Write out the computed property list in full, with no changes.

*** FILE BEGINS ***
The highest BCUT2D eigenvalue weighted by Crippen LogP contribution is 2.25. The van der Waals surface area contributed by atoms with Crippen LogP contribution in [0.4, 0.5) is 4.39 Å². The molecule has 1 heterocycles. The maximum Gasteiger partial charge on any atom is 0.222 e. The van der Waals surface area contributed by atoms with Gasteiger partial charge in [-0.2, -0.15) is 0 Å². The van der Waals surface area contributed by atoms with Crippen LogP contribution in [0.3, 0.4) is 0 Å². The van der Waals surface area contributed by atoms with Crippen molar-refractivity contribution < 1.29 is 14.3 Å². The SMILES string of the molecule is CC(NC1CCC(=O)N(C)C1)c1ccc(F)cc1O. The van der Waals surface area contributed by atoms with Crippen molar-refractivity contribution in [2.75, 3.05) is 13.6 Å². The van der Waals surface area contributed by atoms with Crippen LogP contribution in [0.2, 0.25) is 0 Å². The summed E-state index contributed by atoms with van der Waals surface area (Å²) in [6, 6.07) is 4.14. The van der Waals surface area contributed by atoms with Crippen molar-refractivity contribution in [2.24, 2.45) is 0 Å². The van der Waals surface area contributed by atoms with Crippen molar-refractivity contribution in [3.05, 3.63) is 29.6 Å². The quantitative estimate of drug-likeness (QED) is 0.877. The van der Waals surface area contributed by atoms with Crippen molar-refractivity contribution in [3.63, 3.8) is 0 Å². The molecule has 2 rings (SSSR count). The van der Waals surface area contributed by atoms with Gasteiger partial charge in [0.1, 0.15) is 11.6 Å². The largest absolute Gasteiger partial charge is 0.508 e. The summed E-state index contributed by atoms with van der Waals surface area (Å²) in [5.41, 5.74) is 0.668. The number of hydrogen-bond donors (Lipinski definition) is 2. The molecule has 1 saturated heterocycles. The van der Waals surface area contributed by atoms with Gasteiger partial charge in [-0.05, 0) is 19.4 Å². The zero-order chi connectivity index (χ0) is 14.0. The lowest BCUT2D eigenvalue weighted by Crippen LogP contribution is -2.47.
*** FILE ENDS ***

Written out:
The highest BCUT2D eigenvalue weighted by Crippen LogP contribution is 2.25. The van der Waals surface area contributed by atoms with Crippen LogP contribution in [0.4, 0.5) is 4.39 Å². The molecule has 1 heterocycles. The maximum Gasteiger partial charge on any atom is 0.222 e. The van der Waals surface area contributed by atoms with Gasteiger partial charge in [-0.2, -0.15) is 0 Å². The van der Waals surface area contributed by atoms with Crippen LogP contribution in [0.3, 0.4) is 0 Å². The van der Waals surface area contributed by atoms with Crippen molar-refractivity contribution < 1.29 is 14.3 Å². The SMILES string of the molecule is CC(NC1CCC(=O)N(C)C1)c1ccc(F)cc1O. The van der Waals surface area contributed by atoms with Crippen molar-refractivity contribution in [2.75, 3.05) is 13.6 Å². The van der Waals surface area contributed by atoms with Crippen LogP contribution in [0.2, 0.25) is 0 Å². The summed E-state index contributed by atoms with van der Waals surface area (Å²) in [6, 6.07) is 4.14. The van der Waals surface area contributed by atoms with Crippen molar-refractivity contribution in [2.24, 2.45) is 0 Å². The van der Waals surface area contributed by atoms with Crippen molar-refractivity contribution in [3.05, 3.63) is 29.6 Å². The quantitative estimate of drug-likeness (QED) is 0.877. The van der Waals surface area contributed by atoms with Crippen molar-refractivity contribution in [3.63, 3.8) is 0 Å². The molecule has 2 rings (SSSR count). The van der Waals surface area contributed by atoms with Gasteiger partial charge in [0.1, 0.15) is 11.6 Å². The largest absolute Gasteiger partial charge is 0.508 e. The summed E-state index contributed by atoms with van der Waals surface area (Å²) in [5.41, 5.74) is 0.668. The number of hydrogen-bond donors (Lipinski definition) is 2. The molecule has 1 saturated heterocycles. The van der Waals surface area contributed by atoms with Gasteiger partial charge in [-0.05, 0) is 19.4 Å². The zero-order chi connectivity index (χ0) is 14.0. The lowest BCUT2D eigenvalue weighted by Crippen LogP contribution is -2.47.